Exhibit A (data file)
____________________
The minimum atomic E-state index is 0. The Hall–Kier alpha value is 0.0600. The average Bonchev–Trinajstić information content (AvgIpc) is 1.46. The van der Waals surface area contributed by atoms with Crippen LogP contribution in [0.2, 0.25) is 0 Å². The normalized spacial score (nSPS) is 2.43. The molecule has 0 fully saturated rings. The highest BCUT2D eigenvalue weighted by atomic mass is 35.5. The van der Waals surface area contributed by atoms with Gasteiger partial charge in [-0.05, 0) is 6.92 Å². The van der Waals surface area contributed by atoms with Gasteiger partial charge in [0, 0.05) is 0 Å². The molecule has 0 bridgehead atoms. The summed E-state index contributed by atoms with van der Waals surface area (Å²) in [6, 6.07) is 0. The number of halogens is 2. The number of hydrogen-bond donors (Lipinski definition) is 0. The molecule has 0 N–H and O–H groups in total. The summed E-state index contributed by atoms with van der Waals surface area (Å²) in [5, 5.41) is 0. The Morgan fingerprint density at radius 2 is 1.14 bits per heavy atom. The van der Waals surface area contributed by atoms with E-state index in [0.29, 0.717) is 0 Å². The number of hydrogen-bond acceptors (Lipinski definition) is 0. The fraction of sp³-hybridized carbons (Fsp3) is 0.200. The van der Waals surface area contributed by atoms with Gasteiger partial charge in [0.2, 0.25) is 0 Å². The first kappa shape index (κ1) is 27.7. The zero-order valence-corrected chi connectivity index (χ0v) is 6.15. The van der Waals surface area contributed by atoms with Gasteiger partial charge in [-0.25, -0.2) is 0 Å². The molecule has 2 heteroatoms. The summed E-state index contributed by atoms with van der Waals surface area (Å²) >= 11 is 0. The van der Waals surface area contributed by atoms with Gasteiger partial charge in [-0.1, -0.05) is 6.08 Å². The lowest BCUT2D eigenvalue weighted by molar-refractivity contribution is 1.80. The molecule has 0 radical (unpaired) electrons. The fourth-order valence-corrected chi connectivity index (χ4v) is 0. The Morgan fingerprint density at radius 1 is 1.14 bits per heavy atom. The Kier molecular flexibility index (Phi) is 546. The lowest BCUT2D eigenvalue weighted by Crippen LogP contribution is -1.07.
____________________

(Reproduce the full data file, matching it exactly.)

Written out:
The minimum atomic E-state index is 0. The Hall–Kier alpha value is 0.0600. The average Bonchev–Trinajstić information content (AvgIpc) is 1.46. The van der Waals surface area contributed by atoms with Crippen LogP contribution in [0.2, 0.25) is 0 Å². The normalized spacial score (nSPS) is 2.43. The molecule has 0 fully saturated rings. The highest BCUT2D eigenvalue weighted by atomic mass is 35.5. The van der Waals surface area contributed by atoms with Gasteiger partial charge in [-0.05, 0) is 6.92 Å². The van der Waals surface area contributed by atoms with Gasteiger partial charge in [0, 0.05) is 0 Å². The molecule has 0 bridgehead atoms. The summed E-state index contributed by atoms with van der Waals surface area (Å²) in [6, 6.07) is 0. The number of halogens is 2. The number of hydrogen-bond donors (Lipinski definition) is 0. The molecule has 0 N–H and O–H groups in total. The summed E-state index contributed by atoms with van der Waals surface area (Å²) in [5, 5.41) is 0. The Morgan fingerprint density at radius 2 is 1.14 bits per heavy atom. The van der Waals surface area contributed by atoms with E-state index in [0.29, 0.717) is 0 Å². The number of hydrogen-bond acceptors (Lipinski definition) is 0. The fraction of sp³-hybridized carbons (Fsp3) is 0.200. The van der Waals surface area contributed by atoms with Gasteiger partial charge in [0.2, 0.25) is 0 Å². The first kappa shape index (κ1) is 27.7. The zero-order valence-corrected chi connectivity index (χ0v) is 6.15. The van der Waals surface area contributed by atoms with Gasteiger partial charge in [-0.25, -0.2) is 0 Å². The molecule has 2 heteroatoms. The summed E-state index contributed by atoms with van der Waals surface area (Å²) >= 11 is 0. The van der Waals surface area contributed by atoms with Gasteiger partial charge in [-0.1, -0.05) is 6.08 Å². The lowest BCUT2D eigenvalue weighted by molar-refractivity contribution is 1.80. The molecule has 0 radical (unpaired) electrons. The fourth-order valence-corrected chi connectivity index (χ4v) is 0. The Morgan fingerprint density at radius 1 is 1.14 bits per heavy atom. The Kier molecular flexibility index (Phi) is 546. The lowest BCUT2D eigenvalue weighted by Crippen LogP contribution is -1.07.